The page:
Xiuli Hao, Xuanji Li, Chandan Pal, Jon Hobman, D G Joakim Larsson, Quaiser Saquib, Hend A Alwathnani, Barry P Rosen, Yong-Guan Zhu, Christopher Rensing
Protists kill their bacterial prey using toxic metals such as copper. Here we hypothesize that the metalloid arsenic has a similar role. To test this hypothesis, we examined intracellular survival of Escherichia coli (E. coli) in the amoeba Dictyostelium discoideum (D. discoideum). Deletion of the E. coli ars operon led to significantly lower intracellular survival compared to wild type E. coli. This suggests that protists use arsenic to poison bacterial cells in the phagosome, similar to their use of copper...
February 16, 2017: Biometals: An International Journal on the Role of Metal Ions in Biology, Biochemistry, and Medicine
https://www.readbyqxmd.com/read/28210249/feeding-a-high-concentration-diet-induces-unhealthy-alterations-in-the-composition-and-metabolism-of-ruminal-microbiota-and-host-response-in-a-goat-model
#10
Canfeng Hua, Jing Tian, Ping Tian, Rihua Cong, Yanwen Luo, Yali Geng, Shiyu Tao, Yingdong Ni, Ruqian Zhao
There is limited knowledge about the impact of long-term feeding a high-concentrate (HC) diet on rumen microbiota, metabolome, and host cell functions. In this study, a combination of mass spectrometry-based metabolomics techniques, 454 pyrosequencing of 16S rDNA genes, and RT-PCR was applied to evaluate the changes of ruminal microbiota composition, ruminal metabolites, and related genes expression in rumen epithelial cells of lactating goats received either a 35% concentrate diet or a 65% concentrate diet for 4 or 19 weeks, respectively...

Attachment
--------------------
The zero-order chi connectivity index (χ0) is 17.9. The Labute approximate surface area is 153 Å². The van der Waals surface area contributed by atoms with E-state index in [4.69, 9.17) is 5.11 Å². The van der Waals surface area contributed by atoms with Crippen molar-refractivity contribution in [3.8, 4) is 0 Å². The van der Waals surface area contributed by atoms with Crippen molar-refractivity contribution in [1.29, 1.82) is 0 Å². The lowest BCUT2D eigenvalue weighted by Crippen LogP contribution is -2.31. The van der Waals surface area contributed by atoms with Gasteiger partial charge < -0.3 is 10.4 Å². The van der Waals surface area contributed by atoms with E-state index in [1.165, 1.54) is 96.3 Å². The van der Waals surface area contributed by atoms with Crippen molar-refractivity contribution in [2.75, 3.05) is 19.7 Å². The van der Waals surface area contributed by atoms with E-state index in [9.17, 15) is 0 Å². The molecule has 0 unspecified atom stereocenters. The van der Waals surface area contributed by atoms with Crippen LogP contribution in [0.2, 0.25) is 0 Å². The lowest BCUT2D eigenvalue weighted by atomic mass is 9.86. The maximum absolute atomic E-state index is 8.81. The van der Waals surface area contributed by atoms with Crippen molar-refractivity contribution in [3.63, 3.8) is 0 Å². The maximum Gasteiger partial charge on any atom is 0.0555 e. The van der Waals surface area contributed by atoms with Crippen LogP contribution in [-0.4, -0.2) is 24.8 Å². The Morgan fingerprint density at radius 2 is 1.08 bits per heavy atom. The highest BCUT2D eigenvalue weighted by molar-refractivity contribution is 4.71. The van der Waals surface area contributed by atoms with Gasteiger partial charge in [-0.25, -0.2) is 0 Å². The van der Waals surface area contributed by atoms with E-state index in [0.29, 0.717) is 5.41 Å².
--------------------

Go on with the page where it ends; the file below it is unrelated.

2017: Frontiers in Microbiology
https://www.readbyqxmd.com/read/28209611/genetic-manipulation-of-helicobacter-pylori-virulence-function-by-host-carcinogenic-phenotypes
#11
Giovanni Suarez, Judith Romero-Gallo, Johanna C Sierra, M Blanca Piazuelo, Uma Krishna, Martin Alonso Gomez, Keith T Wilson, Richard M Peek
Helicobacter pylori is the strongest risk factor for gastric adenocarcinoma, yet only a minority of infected persons ever develop this malignancy. One cancer-linked locus is the cag type 4 secretion system (cagT4SS), which translocates an oncoprotein into host cells. A structural component of the cagT4SS is CagY, which become rapidly altered during in vivo adaptation in mice and rhesus monkeys, rendering the cagT4SS nonfunctional; however, these models rarely develop gastric cancer. We previously demonstrated that the H...
February 16, 2017: Cancer Research
https://www.readbyqxmd.com/read/28208653/molecular-characterization-of-mycolactone-producing-mycobacteria-from-aquatic-environments-in-buruli-ulcer-non-endemic-areas-in-c%C3%A3-te-d-ivoire
#12
Marcellin B Tano, Christelle Dassi, Lydia Mosi, Marina Koussémon, Bassirou Bonfoh
Non-tuberculous mycobacteria (NTM), particularly mycolactone producing mycobacteria (MPM), are bacteria found in aquatic environments causing skin diseases in humans like Buruli ulcer (BU). Although the causative agent for BU, Mycobacterium ulcerans has been identified and associated with slow-moving water bodies, the real transmission route is still unknown. This study aimed to characterize MPMs from environmental aquatic samples collected in a BU non-endemic community, Adiopodoumé, in Côte d'Ivoire. Sixty samples were collected in four types of matrices (plant biofilms, water filtrate residues, plant detritus and soils) from three water bodies frequently used by the population...